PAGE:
Tech reviewer Elly Awesome says that Sony’s latest WH-1000X headphones are worth every cent – even if they are missing one important feature.
There’s now a new edition of Sony’s beloved WH-1000X noise-cancelling headphones, and they’re more stylish than ever before.
But are they worth the price?
Known as the WH-1000X M5, these 2022, fifth generation headphones have a redesigned look and some techy tweaks, while continuing to include the features you’ve come to know and love.
The WH-1000X M5’s come in silver and black, though the ‘silver’ color seems a lot more like beige. It still looks great – just a weird naming choice. Both look professional and sleek and would suit anyone but maybe your color choice will depend on how they best match your clothing colors or skin tone. I find you can’t go wrong with the black ones, especially if you’re rarely able to keep white tech or light colored tech or clothing clean.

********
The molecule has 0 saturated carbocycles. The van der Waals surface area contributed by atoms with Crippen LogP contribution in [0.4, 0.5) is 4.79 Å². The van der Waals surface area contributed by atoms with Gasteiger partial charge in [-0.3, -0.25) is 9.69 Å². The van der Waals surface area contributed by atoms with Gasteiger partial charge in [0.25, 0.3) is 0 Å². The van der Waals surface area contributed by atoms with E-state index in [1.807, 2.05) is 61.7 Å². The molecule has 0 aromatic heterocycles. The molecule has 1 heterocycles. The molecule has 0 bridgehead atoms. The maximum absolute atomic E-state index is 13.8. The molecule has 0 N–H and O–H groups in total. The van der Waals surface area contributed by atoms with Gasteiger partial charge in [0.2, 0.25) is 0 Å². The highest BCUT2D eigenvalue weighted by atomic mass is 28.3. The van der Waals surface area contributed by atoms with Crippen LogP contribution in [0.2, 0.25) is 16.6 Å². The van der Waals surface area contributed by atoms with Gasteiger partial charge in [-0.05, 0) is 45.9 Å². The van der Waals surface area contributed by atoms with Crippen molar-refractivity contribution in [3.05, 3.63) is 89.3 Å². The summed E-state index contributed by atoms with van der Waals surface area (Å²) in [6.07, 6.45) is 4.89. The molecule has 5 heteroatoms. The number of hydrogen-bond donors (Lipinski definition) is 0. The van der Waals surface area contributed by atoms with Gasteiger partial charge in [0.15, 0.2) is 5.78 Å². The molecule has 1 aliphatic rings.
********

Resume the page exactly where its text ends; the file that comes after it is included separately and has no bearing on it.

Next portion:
The lightweight headphones come in a fairly rigid, matching color, woven material case. Inside you’ll find a small compartment with a magnetic lid containing a 3.5mm headphone cable in case you want to use the headphones wired instead of wireless (bluetooth) and a USB-A to USB-C charging cable.
The previously included two-prong airline adapter is no longer included. Maybe this is a money saver for Sony or because it’s unnecessary as more people are watching content on their smart devices while travelling?